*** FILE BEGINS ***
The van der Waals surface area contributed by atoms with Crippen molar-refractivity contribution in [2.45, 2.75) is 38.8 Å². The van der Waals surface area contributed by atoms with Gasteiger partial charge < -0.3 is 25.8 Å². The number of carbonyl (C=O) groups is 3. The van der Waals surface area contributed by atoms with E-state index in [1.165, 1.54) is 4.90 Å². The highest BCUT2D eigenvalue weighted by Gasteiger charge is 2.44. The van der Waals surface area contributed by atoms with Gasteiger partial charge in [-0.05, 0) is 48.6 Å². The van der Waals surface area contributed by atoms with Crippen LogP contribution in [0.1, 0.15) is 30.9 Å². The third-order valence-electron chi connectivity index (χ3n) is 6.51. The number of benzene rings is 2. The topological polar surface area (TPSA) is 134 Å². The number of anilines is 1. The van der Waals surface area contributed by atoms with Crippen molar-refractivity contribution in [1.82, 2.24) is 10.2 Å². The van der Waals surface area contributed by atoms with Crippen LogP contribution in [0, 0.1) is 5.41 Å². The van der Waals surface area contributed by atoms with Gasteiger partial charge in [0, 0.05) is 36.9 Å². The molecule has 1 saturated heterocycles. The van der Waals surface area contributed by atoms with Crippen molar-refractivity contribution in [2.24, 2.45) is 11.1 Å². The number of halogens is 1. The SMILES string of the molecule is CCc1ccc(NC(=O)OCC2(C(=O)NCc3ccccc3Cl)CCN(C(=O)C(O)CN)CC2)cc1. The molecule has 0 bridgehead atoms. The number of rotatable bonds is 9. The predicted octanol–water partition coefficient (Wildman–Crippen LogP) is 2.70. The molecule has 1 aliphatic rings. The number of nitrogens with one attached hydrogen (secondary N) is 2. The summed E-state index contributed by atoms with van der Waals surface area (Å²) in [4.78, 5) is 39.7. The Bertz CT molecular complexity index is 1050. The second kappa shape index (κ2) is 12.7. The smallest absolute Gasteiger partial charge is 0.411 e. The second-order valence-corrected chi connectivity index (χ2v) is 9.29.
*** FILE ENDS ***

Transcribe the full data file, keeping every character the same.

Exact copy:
The van der Waals surface area contributed by atoms with Crippen molar-refractivity contribution in [2.45, 2.75) is 38.8 Å². The van der Waals surface area contributed by atoms with Gasteiger partial charge < -0.3 is 25.8 Å². The number of carbonyl (C=O) groups is 3. The van der Waals surface area contributed by atoms with E-state index in [1.165, 1.54) is 4.90 Å². The highest BCUT2D eigenvalue weighted by Gasteiger charge is 2.44. The van der Waals surface area contributed by atoms with Gasteiger partial charge in [-0.05, 0) is 48.6 Å². The van der Waals surface area contributed by atoms with Crippen LogP contribution in [0.1, 0.15) is 30.9 Å². The third-order valence-electron chi connectivity index (χ3n) is 6.51. The number of benzene rings is 2. The topological polar surface area (TPSA) is 134 Å². The number of anilines is 1. The van der Waals surface area contributed by atoms with Crippen molar-refractivity contribution in [1.82, 2.24) is 10.2 Å². The van der Waals surface area contributed by atoms with Crippen LogP contribution in [0, 0.1) is 5.41 Å². The van der Waals surface area contributed by atoms with Gasteiger partial charge in [0, 0.05) is 36.9 Å². The molecule has 1 saturated heterocycles. The van der Waals surface area contributed by atoms with Crippen molar-refractivity contribution in [2.24, 2.45) is 11.1 Å². The number of halogens is 1. The SMILES string of the molecule is CCc1ccc(NC(=O)OCC2(C(=O)NCc3ccccc3Cl)CCN(C(=O)C(O)CN)CC2)cc1. The molecule has 0 bridgehead atoms. The number of rotatable bonds is 9. The predicted octanol–water partition coefficient (Wildman–Crippen LogP) is 2.70. The molecule has 1 aliphatic rings. The number of nitrogens with one attached hydrogen (secondary N) is 2. The summed E-state index contributed by atoms with van der Waals surface area (Å²) in [4.78, 5) is 39.7. The Bertz CT molecular complexity index is 1050. The second kappa shape index (κ2) is 12.7. The smallest absolute Gasteiger partial charge is 0.411 e. The second-order valence-corrected chi connectivity index (χ2v) is 9.29.